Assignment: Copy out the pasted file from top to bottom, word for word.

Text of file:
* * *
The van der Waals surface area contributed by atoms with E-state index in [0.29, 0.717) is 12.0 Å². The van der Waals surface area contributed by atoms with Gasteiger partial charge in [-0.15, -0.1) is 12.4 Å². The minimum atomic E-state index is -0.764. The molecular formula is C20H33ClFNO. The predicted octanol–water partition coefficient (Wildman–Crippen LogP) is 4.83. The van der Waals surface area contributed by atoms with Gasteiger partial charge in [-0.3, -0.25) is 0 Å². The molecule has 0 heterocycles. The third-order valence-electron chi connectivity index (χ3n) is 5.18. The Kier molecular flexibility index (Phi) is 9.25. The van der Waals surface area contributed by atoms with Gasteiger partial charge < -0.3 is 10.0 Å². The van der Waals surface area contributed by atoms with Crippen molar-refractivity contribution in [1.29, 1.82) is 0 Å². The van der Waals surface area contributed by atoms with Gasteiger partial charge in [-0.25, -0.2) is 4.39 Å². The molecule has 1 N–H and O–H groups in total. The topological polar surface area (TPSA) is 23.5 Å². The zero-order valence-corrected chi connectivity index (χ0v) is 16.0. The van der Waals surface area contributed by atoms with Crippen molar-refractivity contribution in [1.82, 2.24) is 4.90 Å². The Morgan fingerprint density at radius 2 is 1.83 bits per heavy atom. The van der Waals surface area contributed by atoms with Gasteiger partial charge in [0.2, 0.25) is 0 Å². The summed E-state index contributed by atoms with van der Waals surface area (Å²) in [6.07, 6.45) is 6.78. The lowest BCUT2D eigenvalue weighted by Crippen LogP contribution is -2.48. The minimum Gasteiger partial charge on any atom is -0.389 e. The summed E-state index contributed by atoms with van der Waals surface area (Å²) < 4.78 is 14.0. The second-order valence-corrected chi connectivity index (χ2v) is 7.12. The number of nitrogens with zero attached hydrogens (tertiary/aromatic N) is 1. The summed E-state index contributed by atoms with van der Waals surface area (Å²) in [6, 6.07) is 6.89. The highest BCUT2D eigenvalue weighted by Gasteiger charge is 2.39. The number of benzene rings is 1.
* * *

The van der Waals surface area contributed by atoms with E-state index in [0.29, 0.717) is 12.0 Å². The van der Waals surface area contributed by atoms with Gasteiger partial charge in [-0.15, -0.1) is 12.4 Å². The minimum atomic E-state index is -0.764. The molecular formula is C20H33ClFNO. The predicted octanol–water partition coefficient (Wildman–Crippen LogP) is 4.83. The van der Waals surface area contributed by atoms with Gasteiger partial charge in [-0.3, -0.25) is 0 Å². The molecule has 0 heterocycles. The third-order valence-electron chi connectivity index (χ3n) is 5.18. The Kier molecular flexibility index (Phi) is 9.25. The van der Waals surface area contributed by atoms with Gasteiger partial charge < -0.3 is 10.0 Å². The van der Waals surface area contributed by atoms with Crippen molar-refractivity contribution in [1.29, 1.82) is 0 Å². The van der Waals surface area contributed by atoms with Gasteiger partial charge in [-0.25, -0.2) is 4.39 Å². The molecule has 1 N–H and O–H groups in total. The topological polar surface area (TPSA) is 23.5 Å². The zero-order valence-corrected chi connectivity index (χ0v) is 16.0. The van der Waals surface area contributed by atoms with Crippen molar-refractivity contribution in [1.82, 2.24) is 4.90 Å². The Morgan fingerprint density at radius 2 is 1.83 bits per heavy atom. The van der Waals surface area contributed by atoms with Gasteiger partial charge in [0.2, 0.25) is 0 Å². The summed E-state index contributed by atoms with van der Waals surface area (Å²) in [6.07, 6.45) is 6.78. The lowest BCUT2D eigenvalue weighted by Crippen LogP contribution is -2.48. The minimum Gasteiger partial charge on any atom is -0.389 e. The summed E-state index contributed by atoms with van der Waals surface area (Å²) < 4.78 is 14.0. The second-order valence-corrected chi connectivity index (χ2v) is 7.12. The number of nitrogens with zero attached hydrogens (tertiary/aromatic N) is 1. The summed E-state index contributed by atoms with van der Waals surface area (Å²) in [6, 6.07) is 6.89. The highest BCUT2D eigenvalue weighted by Gasteiger charge is 2.39. The number of benzene rings is 1.